But by the time Amanda reached four months old, her mother began noticing little things. She had read enough to know a baby’s timetable: when they could hold their heads up, when they could roll over or when they attempted to get on hands and knees to crawl.

Months went by without Amanda reaching those milestones. Her mother had her tested at Walter Reed Army Hospital in suburban Washington D.C., and doctors didn’t come up with anything conclusive, other than Amanda had low muscle tone and slow motor skills.

They eventually diagnosed her with muscular dystrophy, “just so we could start some therapy,” Julie Bussey said.

Much later, then found out that Amanda had what is now called “I/DD” — intellectual and developmental differences.

Once again, Julie Bussey followed doctors’ advice diligently and never missed a therapy session or working with her daughter at home.

She became pregnant with her son Daniel (daughters Rachel and Tiffany would follow), with all four children born within a five-year span.

It was large, happy family.

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Then every mother’s nightmare came dangerously close to coming true.

Slipping away … then coming back

Julie Bussey went to the small bedroom where 2-year-old Amanda had been put down for an afternoon nap a few hours earlier. When she picked her daughter up, Bussey said the feeling was as if Amanda “was on fire.”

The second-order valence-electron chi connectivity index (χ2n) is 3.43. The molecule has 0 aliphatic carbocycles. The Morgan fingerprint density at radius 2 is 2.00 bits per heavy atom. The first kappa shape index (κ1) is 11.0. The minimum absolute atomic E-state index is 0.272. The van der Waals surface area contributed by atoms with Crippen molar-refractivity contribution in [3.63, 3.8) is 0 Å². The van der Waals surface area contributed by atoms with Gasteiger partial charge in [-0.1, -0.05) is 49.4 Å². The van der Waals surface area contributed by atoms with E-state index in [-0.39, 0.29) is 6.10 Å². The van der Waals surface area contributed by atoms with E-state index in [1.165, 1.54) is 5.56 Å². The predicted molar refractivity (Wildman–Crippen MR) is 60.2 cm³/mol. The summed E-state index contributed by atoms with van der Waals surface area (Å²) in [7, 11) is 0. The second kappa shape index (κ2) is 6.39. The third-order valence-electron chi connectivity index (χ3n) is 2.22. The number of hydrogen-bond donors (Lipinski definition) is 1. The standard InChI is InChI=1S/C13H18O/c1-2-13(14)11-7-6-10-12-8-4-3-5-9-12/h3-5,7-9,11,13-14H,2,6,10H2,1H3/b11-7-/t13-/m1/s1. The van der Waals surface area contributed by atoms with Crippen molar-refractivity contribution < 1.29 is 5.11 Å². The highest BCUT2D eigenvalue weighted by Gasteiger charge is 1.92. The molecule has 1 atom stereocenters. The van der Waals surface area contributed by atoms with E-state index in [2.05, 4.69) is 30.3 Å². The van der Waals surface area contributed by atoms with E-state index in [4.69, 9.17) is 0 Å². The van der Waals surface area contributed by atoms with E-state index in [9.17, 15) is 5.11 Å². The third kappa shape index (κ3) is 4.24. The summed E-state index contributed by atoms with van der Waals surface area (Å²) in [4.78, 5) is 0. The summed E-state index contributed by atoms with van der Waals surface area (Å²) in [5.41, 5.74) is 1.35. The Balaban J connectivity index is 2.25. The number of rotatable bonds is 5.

She quickly took the baby’s temperature: 105 degrees. Amanda was rushed to Fort Bragg’s Womack Medical Center, where measures were quickly taken to try to control the raging fever.

There was little change the next morning. Julie Bussey had not left her child’s side but watching her laying on her back, listless, hardly moving, a horrible feeling began coursing through her body.

“I saw her leaving me,” Julie Bussey said. “I called for the nurse and told her, ‘I can see her going away … get someone in here. Do something.’”

Doctors did a spinal tap and more aggressive antibiotics were started. Julie Bussey was told the devastating news: Amanda might not survive the day.

But it’s also when Julie Bussey found out that she had one tough little girl. Amanda held on … and slowly came back. She was in the hospital for two weeks before being discharged.